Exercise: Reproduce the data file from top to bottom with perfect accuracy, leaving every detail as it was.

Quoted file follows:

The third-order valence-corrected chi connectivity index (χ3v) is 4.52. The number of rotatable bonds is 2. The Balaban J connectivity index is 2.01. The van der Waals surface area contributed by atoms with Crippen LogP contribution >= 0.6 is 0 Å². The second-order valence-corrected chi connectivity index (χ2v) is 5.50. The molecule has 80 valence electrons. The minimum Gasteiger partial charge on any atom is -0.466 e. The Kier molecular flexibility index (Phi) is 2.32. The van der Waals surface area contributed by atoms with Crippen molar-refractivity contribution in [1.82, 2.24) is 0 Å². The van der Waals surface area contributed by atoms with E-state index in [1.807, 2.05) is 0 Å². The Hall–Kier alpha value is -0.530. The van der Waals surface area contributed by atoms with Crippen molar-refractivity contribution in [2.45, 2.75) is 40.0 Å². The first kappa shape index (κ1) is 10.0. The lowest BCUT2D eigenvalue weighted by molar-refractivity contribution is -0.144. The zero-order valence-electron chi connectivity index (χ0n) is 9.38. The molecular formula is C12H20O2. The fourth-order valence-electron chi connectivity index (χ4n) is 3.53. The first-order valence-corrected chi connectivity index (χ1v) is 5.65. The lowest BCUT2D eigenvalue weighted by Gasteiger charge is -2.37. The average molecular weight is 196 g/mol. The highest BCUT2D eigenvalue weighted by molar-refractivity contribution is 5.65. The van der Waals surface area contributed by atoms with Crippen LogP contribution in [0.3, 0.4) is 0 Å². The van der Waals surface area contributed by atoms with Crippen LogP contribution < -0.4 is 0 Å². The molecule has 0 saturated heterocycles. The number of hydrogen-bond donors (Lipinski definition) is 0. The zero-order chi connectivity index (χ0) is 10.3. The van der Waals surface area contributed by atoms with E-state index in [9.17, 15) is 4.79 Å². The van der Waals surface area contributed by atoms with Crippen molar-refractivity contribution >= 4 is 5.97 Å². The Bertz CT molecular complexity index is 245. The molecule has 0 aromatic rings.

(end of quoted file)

The third-order valence-corrected chi connectivity index (χ3v) is 4.52. The number of rotatable bonds is 2. The Balaban J connectivity index is 2.01. The van der Waals surface area contributed by atoms with Crippen LogP contribution >= 0.6 is 0 Å². The second-order valence-corrected chi connectivity index (χ2v) is 5.50. The molecule has 80 valence electrons. The minimum Gasteiger partial charge on any atom is -0.466 e. The Kier molecular flexibility index (Phi) is 2.32. The van der Waals surface area contributed by atoms with Crippen molar-refractivity contribution in [1.82, 2.24) is 0 Å². The van der Waals surface area contributed by atoms with E-state index in [1.807, 2.05) is 0 Å². The Hall–Kier alpha value is -0.530. The van der Waals surface area contributed by atoms with Crippen molar-refractivity contribution in [2.45, 2.75) is 40.0 Å². The first kappa shape index (κ1) is 10.0. The lowest BCUT2D eigenvalue weighted by molar-refractivity contribution is -0.144. The zero-order valence-electron chi connectivity index (χ0n) is 9.38. The molecular formula is C12H20O2. The fourth-order valence-electron chi connectivity index (χ4n) is 3.53. The first-order valence-corrected chi connectivity index (χ1v) is 5.65. The lowest BCUT2D eigenvalue weighted by Gasteiger charge is -2.37. The average molecular weight is 196 g/mol. The highest BCUT2D eigenvalue weighted by molar-refractivity contribution is 5.65. The van der Waals surface area contributed by atoms with Crippen LogP contribution in [0.3, 0.4) is 0 Å². The van der Waals surface area contributed by atoms with Crippen LogP contribution < -0.4 is 0 Å². The molecule has 0 saturated heterocycles. The number of hydrogen-bond donors (Lipinski definition) is 0. The zero-order chi connectivity index (χ0) is 10.3. The van der Waals surface area contributed by atoms with E-state index in [9.17, 15) is 4.79 Å². The van der Waals surface area contributed by atoms with Crippen molar-refractivity contribution >= 4 is 5.97 Å². The Bertz CT molecular complexity index is 245. The molecule has 0 aromatic rings.